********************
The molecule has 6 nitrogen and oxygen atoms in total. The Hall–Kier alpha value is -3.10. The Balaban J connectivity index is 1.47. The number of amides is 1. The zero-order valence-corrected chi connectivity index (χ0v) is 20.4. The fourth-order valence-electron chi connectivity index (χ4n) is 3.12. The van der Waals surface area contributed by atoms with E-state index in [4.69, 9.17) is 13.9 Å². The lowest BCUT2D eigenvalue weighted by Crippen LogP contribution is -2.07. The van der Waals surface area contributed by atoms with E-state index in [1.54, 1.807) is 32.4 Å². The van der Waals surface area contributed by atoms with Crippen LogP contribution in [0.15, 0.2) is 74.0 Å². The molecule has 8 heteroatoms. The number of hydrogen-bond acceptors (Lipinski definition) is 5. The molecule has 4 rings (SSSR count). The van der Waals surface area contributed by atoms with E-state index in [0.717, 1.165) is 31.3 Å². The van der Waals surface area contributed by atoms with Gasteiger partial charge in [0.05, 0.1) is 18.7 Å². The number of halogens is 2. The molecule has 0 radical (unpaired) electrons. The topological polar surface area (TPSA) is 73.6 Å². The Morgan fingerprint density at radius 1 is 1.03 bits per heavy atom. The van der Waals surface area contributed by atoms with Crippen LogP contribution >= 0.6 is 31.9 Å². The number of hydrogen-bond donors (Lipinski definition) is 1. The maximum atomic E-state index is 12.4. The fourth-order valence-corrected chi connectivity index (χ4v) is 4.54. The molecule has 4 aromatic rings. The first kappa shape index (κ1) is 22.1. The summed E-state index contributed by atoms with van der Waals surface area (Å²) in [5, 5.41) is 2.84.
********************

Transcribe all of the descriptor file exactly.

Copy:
The molecule has 6 nitrogen and oxygen atoms in total. The Hall–Kier alpha value is -3.10. The Balaban J connectivity index is 1.47. The number of amides is 1. The zero-order valence-corrected chi connectivity index (χ0v) is 20.4. The fourth-order valence-electron chi connectivity index (χ4n) is 3.12. The van der Waals surface area contributed by atoms with E-state index in [4.69, 9.17) is 13.9 Å². The lowest BCUT2D eigenvalue weighted by Crippen LogP contribution is -2.07. The van der Waals surface area contributed by atoms with E-state index in [1.54, 1.807) is 32.4 Å². The van der Waals surface area contributed by atoms with Crippen LogP contribution in [0.15, 0.2) is 74.0 Å². The molecule has 8 heteroatoms. The number of hydrogen-bond acceptors (Lipinski definition) is 5. The molecule has 4 rings (SSSR count). The van der Waals surface area contributed by atoms with E-state index in [0.717, 1.165) is 31.3 Å². The van der Waals surface area contributed by atoms with Gasteiger partial charge in [0.05, 0.1) is 18.7 Å². The number of halogens is 2. The molecule has 0 radical (unpaired) electrons. The topological polar surface area (TPSA) is 73.6 Å². The Morgan fingerprint density at radius 1 is 1.03 bits per heavy atom. The van der Waals surface area contributed by atoms with Crippen LogP contribution >= 0.6 is 31.9 Å². The number of hydrogen-bond donors (Lipinski definition) is 1. The maximum atomic E-state index is 12.4. The fourth-order valence-corrected chi connectivity index (χ4v) is 4.54. The molecule has 4 aromatic rings. The first kappa shape index (κ1) is 22.1. The summed E-state index contributed by atoms with van der Waals surface area (Å²) in [5, 5.41) is 2.84.